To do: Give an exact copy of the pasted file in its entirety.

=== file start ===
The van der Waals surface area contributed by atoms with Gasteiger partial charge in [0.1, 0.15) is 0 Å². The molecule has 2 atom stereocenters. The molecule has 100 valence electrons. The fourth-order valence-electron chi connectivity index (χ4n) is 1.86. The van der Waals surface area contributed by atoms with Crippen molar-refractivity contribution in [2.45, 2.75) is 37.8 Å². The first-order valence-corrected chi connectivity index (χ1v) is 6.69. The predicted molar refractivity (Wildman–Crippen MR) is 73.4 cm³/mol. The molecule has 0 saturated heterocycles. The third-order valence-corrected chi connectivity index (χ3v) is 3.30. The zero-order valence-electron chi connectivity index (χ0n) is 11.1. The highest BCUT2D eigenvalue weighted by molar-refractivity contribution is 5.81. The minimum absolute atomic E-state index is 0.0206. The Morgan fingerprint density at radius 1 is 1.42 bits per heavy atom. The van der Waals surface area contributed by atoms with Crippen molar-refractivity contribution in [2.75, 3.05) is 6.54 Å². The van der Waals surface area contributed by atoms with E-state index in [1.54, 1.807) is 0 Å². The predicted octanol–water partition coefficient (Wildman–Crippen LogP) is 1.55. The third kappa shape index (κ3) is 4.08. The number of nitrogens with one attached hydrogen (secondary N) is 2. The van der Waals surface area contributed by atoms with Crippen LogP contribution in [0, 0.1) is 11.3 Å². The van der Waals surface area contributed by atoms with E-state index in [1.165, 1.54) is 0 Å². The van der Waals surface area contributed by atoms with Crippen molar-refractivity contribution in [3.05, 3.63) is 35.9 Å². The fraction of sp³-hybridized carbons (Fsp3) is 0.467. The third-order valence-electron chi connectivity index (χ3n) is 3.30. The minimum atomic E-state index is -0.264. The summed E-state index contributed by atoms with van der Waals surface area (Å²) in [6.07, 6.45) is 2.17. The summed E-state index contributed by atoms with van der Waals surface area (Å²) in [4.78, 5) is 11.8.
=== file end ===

The van der Waals surface area contributed by atoms with Gasteiger partial charge in [0.1, 0.15) is 0 Å². The molecule has 2 atom stereocenters. The molecule has 100 valence electrons. The fourth-order valence-electron chi connectivity index (χ4n) is 1.86. The van der Waals surface area contributed by atoms with Crippen molar-refractivity contribution in [2.45, 2.75) is 37.8 Å². The first-order valence-corrected chi connectivity index (χ1v) is 6.69. The predicted molar refractivity (Wildman–Crippen MR) is 73.4 cm³/mol. The molecule has 0 saturated heterocycles. The third-order valence-corrected chi connectivity index (χ3v) is 3.30. The zero-order valence-electron chi connectivity index (χ0n) is 11.1. The highest BCUT2D eigenvalue weighted by molar-refractivity contribution is 5.81. The minimum absolute atomic E-state index is 0.0206. The Morgan fingerprint density at radius 1 is 1.42 bits per heavy atom. The van der Waals surface area contributed by atoms with Crippen molar-refractivity contribution in [2.75, 3.05) is 6.54 Å². The van der Waals surface area contributed by atoms with E-state index in [1.54, 1.807) is 0 Å². The predicted octanol–water partition coefficient (Wildman–Crippen LogP) is 1.55. The third kappa shape index (κ3) is 4.08. The number of nitrogens with one attached hydrogen (secondary N) is 2. The van der Waals surface area contributed by atoms with Crippen LogP contribution in [0, 0.1) is 11.3 Å². The van der Waals surface area contributed by atoms with E-state index in [1.165, 1.54) is 0 Å². The van der Waals surface area contributed by atoms with Crippen molar-refractivity contribution in [3.05, 3.63) is 35.9 Å². The fraction of sp³-hybridized carbons (Fsp3) is 0.467. The third-order valence-electron chi connectivity index (χ3n) is 3.30. The minimum atomic E-state index is -0.264. The summed E-state index contributed by atoms with van der Waals surface area (Å²) in [6.07, 6.45) is 2.17. The summed E-state index contributed by atoms with van der Waals surface area (Å²) in [4.78, 5) is 11.8.